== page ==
"Losing best animal companion hits harder as an adult" by: Jessica Shepard

   Last week we made one of the hardest decisions ever as a family – we had to euthanize our beloved dog Padme.
   While it was an emotional decision it wasn’t that hard since we’ve had nearly a month to discuss it together.
   As an Australian Shepherd-Border Collie mix, Padme was always an active, loving, and playful dog.
   Even well into her senior years and it only seemed to catch up with her in the past month or so.
   She’d made it to a bit over 13 years before taking a downhill turn with her arthritis and having a stroke.
   We were fortunate enough to have the time to prepare ourselves for losing her.
   And honestly, I’m grateful for that now.
   At the time, all I saw was her wasting away and becoming less like the dog I remembered that liked to jump on the trampoline with us, played soccer with Mike, or even escorted mom to the bathroom on her nightly potty breaks.
   She couldn’t walk anymore last week and mom and I were the ones ferrying her outdoors to potty five times a day and trying to make sure she ate, drank water, and took her medicine.
   But, it wasn’t enough and the time came to let her go.
   At the veterinarian’s office, I was holding together pretty well until mom and Mike started crying their eyes out.
   My siblings had gotten a chance to say their goodbyes when they visited July 4 weekend and we were the ones there when she got to finally rest.
   Still, I find it harder to lose such a wonderful companion pet as an adult now than as a child.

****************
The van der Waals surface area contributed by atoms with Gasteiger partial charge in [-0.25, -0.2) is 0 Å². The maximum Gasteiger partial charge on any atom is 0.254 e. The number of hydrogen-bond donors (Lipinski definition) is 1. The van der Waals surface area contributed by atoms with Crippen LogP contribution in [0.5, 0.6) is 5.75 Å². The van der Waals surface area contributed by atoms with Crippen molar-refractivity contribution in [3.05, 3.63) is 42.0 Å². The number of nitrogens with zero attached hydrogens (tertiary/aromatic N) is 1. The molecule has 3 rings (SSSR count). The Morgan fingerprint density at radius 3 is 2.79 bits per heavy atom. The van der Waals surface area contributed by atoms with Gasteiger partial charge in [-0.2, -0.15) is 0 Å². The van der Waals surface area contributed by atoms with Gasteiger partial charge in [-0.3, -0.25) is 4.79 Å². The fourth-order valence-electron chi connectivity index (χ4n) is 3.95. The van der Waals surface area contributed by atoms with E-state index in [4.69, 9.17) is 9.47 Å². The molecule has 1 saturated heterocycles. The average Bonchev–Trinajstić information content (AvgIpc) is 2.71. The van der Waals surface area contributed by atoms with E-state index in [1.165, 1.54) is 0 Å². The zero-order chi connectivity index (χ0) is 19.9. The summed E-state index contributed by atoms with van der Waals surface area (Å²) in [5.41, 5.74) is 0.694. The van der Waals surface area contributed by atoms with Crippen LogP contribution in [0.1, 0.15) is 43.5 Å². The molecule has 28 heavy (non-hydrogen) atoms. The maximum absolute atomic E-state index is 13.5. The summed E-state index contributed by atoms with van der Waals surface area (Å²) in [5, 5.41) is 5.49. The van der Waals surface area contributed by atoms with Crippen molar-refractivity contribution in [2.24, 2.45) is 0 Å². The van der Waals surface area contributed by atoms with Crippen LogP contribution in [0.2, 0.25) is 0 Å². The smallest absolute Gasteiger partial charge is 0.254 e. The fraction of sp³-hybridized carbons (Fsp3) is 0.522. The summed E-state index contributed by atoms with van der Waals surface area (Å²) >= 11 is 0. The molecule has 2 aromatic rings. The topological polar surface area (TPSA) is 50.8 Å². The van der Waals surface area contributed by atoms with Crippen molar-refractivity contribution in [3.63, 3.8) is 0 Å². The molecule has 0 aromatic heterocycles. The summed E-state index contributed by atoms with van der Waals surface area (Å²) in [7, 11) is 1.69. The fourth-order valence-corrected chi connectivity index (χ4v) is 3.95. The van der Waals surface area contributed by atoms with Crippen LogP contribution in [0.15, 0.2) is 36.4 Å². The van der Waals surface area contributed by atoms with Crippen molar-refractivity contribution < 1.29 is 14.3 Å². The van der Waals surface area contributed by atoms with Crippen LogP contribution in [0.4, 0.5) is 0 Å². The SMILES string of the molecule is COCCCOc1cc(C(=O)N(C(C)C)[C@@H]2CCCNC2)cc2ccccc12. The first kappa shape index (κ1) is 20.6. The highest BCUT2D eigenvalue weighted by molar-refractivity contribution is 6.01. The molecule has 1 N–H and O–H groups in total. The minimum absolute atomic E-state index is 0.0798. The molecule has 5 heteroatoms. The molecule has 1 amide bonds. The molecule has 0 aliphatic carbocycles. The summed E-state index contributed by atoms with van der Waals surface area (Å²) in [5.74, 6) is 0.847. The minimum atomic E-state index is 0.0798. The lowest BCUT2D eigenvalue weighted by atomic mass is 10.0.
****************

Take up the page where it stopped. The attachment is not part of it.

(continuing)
And it’s not like I’ve forgotten any of the other pets that came before her.
   But not many have had the lasting impact on my life that Padme did and it’ll be hard to measure up to that if we get another dog and start over.
   Mom is adamant about not getting a puppy and going through the cycle again and I can’t blame her.
   But, I also know that those feelings are also part of the grieving process and that I’m not looking to replace Padme by any means.
   I’m just hoping to share our home, family, and love with another pet that needs us.
   Besides, as it stands, my rescue cat Loki is the only pet that knows how to play fetch properly.
   We didn’t even teach him that!
   It just became a little game to play while watching movies or shows on the couch.
   He brings his little jingle ball toy and sits on the back of the couch, letting the toy drop near or on me, and then I throw it across the room and he brings it right back.
   It’s definitely entertaining and fun for both of us though Loki only plays for a few minutes and then won’t bring his toy back.
   My fellow cat-owning friends also agree that it is an unusual game for a cat to play with its owner and I keep forgetting to record him so that I have video proof.
   But, he also plays fetch with mom and will spend the rest of his leisure time sitting in Mike’s lap when done with his game.
   Mom’s poodle Keechi has cataracts and isn’t that good with seeing, but her hearing is pretty awesome so any attempts to play fetch with her leads to either making sure the item makes enough noise when it falls to the ground or if we can direct her verbally to it.
   Even then, she’s more apt to hoard it than to continue the game – unless she’s in the playful mood.
   That puts Loki as the slightly more entertaining animal companion we have.
   Or, at least I think so.

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